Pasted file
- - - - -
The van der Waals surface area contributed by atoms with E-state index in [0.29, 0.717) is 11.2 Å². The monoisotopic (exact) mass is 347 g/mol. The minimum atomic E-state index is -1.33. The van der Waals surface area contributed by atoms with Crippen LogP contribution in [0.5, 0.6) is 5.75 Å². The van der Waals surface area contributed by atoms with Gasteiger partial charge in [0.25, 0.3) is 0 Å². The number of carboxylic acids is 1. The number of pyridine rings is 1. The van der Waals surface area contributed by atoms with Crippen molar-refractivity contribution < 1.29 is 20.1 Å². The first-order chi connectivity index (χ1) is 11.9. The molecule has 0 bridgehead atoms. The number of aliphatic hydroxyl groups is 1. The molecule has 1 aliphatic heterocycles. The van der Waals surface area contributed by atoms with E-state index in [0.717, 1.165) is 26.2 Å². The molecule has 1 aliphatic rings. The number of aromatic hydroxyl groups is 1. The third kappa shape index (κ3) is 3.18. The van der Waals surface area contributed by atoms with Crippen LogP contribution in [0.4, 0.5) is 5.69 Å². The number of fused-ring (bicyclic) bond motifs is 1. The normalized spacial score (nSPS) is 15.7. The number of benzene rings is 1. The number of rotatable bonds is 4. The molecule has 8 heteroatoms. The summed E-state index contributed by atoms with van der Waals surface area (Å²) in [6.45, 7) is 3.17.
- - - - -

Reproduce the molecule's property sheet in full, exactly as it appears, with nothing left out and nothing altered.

The van der Waals surface area contributed by atoms with E-state index in [0.29, 0.717) is 11.2 Å². The monoisotopic (exact) mass is 347 g/mol. The minimum atomic E-state index is -1.33. The van der Waals surface area contributed by atoms with Crippen LogP contribution in [0.5, 0.6) is 5.75 Å². The van der Waals surface area contributed by atoms with Gasteiger partial charge in [0.25, 0.3) is 0 Å². The number of carboxylic acids is 1. The number of pyridine rings is 1. The van der Waals surface area contributed by atoms with Crippen molar-refractivity contribution < 1.29 is 20.1 Å². The first-order chi connectivity index (χ1) is 11.9. The molecule has 0 bridgehead atoms. The number of aliphatic hydroxyl groups is 1. The molecule has 1 aliphatic heterocycles. The van der Waals surface area contributed by atoms with E-state index in [0.717, 1.165) is 26.2 Å². The molecule has 1 aliphatic rings. The number of aromatic hydroxyl groups is 1. The third kappa shape index (κ3) is 3.18. The van der Waals surface area contributed by atoms with Crippen LogP contribution in [0.4, 0.5) is 5.69 Å². The number of fused-ring (bicyclic) bond motifs is 1. The normalized spacial score (nSPS) is 15.7. The number of benzene rings is 1. The number of rotatable bonds is 4. The molecule has 8 heteroatoms. The summed E-state index contributed by atoms with van der Waals surface area (Å²) in [6.45, 7) is 3.17.